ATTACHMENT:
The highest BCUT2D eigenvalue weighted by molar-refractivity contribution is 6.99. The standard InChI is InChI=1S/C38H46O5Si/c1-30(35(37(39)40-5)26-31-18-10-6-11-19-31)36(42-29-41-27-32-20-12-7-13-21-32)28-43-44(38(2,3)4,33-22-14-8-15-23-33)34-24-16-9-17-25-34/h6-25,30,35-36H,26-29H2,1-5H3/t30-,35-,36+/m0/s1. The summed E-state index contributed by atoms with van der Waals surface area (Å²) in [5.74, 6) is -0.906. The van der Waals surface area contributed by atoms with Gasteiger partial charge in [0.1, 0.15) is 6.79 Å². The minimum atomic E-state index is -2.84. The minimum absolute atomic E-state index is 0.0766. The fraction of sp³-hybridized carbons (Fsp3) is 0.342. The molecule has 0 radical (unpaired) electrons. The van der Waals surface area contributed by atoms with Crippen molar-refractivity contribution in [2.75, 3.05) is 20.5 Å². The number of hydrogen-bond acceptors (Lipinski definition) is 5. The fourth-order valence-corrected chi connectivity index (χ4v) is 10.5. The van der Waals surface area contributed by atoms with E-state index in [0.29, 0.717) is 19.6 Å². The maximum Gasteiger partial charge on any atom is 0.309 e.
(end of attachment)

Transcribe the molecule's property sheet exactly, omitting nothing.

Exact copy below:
The highest BCUT2D eigenvalue weighted by molar-refractivity contribution is 6.99. The standard InChI is InChI=1S/C38H46O5Si/c1-30(35(37(39)40-5)26-31-18-10-6-11-19-31)36(42-29-41-27-32-20-12-7-13-21-32)28-43-44(38(2,3)4,33-22-14-8-15-23-33)34-24-16-9-17-25-34/h6-25,30,35-36H,26-29H2,1-5H3/t30-,35-,36+/m0/s1. The summed E-state index contributed by atoms with van der Waals surface area (Å²) in [5.74, 6) is -0.906. The van der Waals surface area contributed by atoms with Gasteiger partial charge in [0.1, 0.15) is 6.79 Å². The minimum atomic E-state index is -2.84. The minimum absolute atomic E-state index is 0.0766. The fraction of sp³-hybridized carbons (Fsp3) is 0.342. The molecule has 0 radical (unpaired) electrons. The van der Waals surface area contributed by atoms with Crippen molar-refractivity contribution in [2.75, 3.05) is 20.5 Å². The number of hydrogen-bond acceptors (Lipinski definition) is 5. The fourth-order valence-corrected chi connectivity index (χ4v) is 10.5. The van der Waals surface area contributed by atoms with E-state index in [0.29, 0.717) is 19.6 Å². The maximum Gasteiger partial charge on any atom is 0.309 e.